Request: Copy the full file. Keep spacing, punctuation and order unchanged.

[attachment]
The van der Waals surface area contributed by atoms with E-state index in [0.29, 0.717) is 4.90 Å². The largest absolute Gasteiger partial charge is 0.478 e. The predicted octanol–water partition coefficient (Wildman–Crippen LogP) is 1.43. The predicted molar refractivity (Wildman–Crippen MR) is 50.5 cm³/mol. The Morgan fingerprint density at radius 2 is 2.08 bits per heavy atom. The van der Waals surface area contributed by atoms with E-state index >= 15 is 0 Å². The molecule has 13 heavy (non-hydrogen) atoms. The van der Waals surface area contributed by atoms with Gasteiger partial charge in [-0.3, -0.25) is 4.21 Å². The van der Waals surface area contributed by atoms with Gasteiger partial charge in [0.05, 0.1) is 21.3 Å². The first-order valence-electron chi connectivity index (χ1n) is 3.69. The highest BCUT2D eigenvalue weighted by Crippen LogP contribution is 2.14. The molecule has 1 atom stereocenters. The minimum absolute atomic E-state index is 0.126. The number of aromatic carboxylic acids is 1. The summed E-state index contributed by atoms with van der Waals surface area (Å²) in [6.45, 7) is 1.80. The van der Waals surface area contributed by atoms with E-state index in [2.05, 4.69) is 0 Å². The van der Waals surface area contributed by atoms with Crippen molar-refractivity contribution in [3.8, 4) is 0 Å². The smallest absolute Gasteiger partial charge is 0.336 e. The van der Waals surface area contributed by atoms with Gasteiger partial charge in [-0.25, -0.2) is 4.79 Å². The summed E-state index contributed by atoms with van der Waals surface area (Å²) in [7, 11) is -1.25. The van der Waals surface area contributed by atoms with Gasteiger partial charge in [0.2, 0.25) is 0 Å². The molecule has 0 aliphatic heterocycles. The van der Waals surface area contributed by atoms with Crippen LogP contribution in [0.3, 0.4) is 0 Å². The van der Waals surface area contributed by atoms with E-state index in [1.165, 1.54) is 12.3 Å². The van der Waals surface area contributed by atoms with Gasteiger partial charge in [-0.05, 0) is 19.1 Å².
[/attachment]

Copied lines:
The van der Waals surface area contributed by atoms with E-state index in [0.29, 0.717) is 4.90 Å². The largest absolute Gasteiger partial charge is 0.478 e. The predicted octanol–water partition coefficient (Wildman–Crippen LogP) is 1.43. The predicted molar refractivity (Wildman–Crippen MR) is 50.5 cm³/mol. The Morgan fingerprint density at radius 2 is 2.08 bits per heavy atom. The van der Waals surface area contributed by atoms with E-state index >= 15 is 0 Å². The molecule has 13 heavy (non-hydrogen) atoms. The van der Waals surface area contributed by atoms with Gasteiger partial charge in [-0.3, -0.25) is 4.21 Å². The van der Waals surface area contributed by atoms with Gasteiger partial charge in [0.05, 0.1) is 21.3 Å². The first-order valence-electron chi connectivity index (χ1n) is 3.69. The highest BCUT2D eigenvalue weighted by Crippen LogP contribution is 2.14. The molecule has 1 atom stereocenters. The minimum absolute atomic E-state index is 0.126. The number of aromatic carboxylic acids is 1. The summed E-state index contributed by atoms with van der Waals surface area (Å²) in [6.45, 7) is 1.80. The van der Waals surface area contributed by atoms with E-state index in [2.05, 4.69) is 0 Å². The van der Waals surface area contributed by atoms with Crippen molar-refractivity contribution in [3.8, 4) is 0 Å². The smallest absolute Gasteiger partial charge is 0.336 e. The van der Waals surface area contributed by atoms with Gasteiger partial charge in [-0.25, -0.2) is 4.79 Å². The summed E-state index contributed by atoms with van der Waals surface area (Å²) in [7, 11) is -1.25. The van der Waals surface area contributed by atoms with Gasteiger partial charge in [0.2, 0.25) is 0 Å². The molecule has 0 aliphatic heterocycles. The van der Waals surface area contributed by atoms with Crippen LogP contribution in [0.3, 0.4) is 0 Å². The van der Waals surface area contributed by atoms with E-state index in [1.165, 1.54) is 12.3 Å². The van der Waals surface area contributed by atoms with Gasteiger partial charge in [-0.05, 0) is 19.1 Å².